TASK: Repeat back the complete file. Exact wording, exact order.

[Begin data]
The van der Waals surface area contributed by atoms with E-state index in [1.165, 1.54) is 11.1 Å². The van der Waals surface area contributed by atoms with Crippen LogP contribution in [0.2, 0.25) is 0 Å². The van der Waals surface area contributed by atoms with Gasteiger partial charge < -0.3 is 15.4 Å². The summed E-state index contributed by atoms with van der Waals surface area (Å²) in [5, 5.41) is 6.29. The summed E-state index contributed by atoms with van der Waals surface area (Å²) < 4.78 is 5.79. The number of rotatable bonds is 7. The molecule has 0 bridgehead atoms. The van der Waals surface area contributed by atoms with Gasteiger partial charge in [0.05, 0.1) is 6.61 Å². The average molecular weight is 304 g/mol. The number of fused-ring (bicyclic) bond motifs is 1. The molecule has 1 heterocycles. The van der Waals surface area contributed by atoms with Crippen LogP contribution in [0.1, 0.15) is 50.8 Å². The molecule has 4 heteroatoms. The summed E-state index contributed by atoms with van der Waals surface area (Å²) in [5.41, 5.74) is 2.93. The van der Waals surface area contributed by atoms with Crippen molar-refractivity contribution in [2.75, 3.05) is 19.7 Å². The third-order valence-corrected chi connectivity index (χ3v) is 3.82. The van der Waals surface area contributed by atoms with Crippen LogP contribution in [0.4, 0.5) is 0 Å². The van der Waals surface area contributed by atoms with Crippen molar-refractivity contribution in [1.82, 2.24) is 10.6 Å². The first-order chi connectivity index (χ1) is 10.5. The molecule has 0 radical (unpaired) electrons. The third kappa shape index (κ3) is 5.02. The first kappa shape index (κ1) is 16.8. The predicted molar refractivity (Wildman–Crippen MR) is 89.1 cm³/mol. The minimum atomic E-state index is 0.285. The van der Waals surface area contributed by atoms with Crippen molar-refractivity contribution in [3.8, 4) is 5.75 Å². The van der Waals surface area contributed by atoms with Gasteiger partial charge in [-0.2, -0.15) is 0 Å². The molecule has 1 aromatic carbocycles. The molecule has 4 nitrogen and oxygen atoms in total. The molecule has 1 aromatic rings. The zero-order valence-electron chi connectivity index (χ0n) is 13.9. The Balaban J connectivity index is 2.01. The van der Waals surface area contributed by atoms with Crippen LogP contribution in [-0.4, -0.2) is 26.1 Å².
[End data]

The van der Waals surface area contributed by atoms with E-state index in [1.165, 1.54) is 11.1 Å². The van der Waals surface area contributed by atoms with Crippen LogP contribution in [0.2, 0.25) is 0 Å². The van der Waals surface area contributed by atoms with Gasteiger partial charge < -0.3 is 15.4 Å². The summed E-state index contributed by atoms with van der Waals surface area (Å²) in [5, 5.41) is 6.29. The summed E-state index contributed by atoms with van der Waals surface area (Å²) < 4.78 is 5.79. The number of rotatable bonds is 7. The molecule has 0 bridgehead atoms. The van der Waals surface area contributed by atoms with Gasteiger partial charge in [0.05, 0.1) is 6.61 Å². The average molecular weight is 304 g/mol. The number of fused-ring (bicyclic) bond motifs is 1. The molecule has 1 heterocycles. The van der Waals surface area contributed by atoms with Crippen LogP contribution in [0.1, 0.15) is 50.8 Å². The molecule has 4 heteroatoms. The summed E-state index contributed by atoms with van der Waals surface area (Å²) in [5.41, 5.74) is 2.93. The van der Waals surface area contributed by atoms with Crippen molar-refractivity contribution in [2.75, 3.05) is 19.7 Å². The third-order valence-corrected chi connectivity index (χ3v) is 3.82. The van der Waals surface area contributed by atoms with Crippen LogP contribution in [0.4, 0.5) is 0 Å². The van der Waals surface area contributed by atoms with Crippen molar-refractivity contribution in [1.82, 2.24) is 10.6 Å². The first-order chi connectivity index (χ1) is 10.5. The molecule has 0 radical (unpaired) electrons. The third kappa shape index (κ3) is 5.02. The first kappa shape index (κ1) is 16.8. The predicted molar refractivity (Wildman–Crippen MR) is 89.1 cm³/mol. The minimum atomic E-state index is 0.285. The van der Waals surface area contributed by atoms with Crippen molar-refractivity contribution in [3.8, 4) is 5.75 Å². The van der Waals surface area contributed by atoms with Gasteiger partial charge in [-0.2, -0.15) is 0 Å². The molecule has 1 aromatic carbocycles. The molecule has 4 nitrogen and oxygen atoms in total. The molecule has 1 aromatic rings. The zero-order valence-electron chi connectivity index (χ0n) is 13.9. The Balaban J connectivity index is 2.01. The van der Waals surface area contributed by atoms with Crippen LogP contribution in [-0.4, -0.2) is 26.1 Å².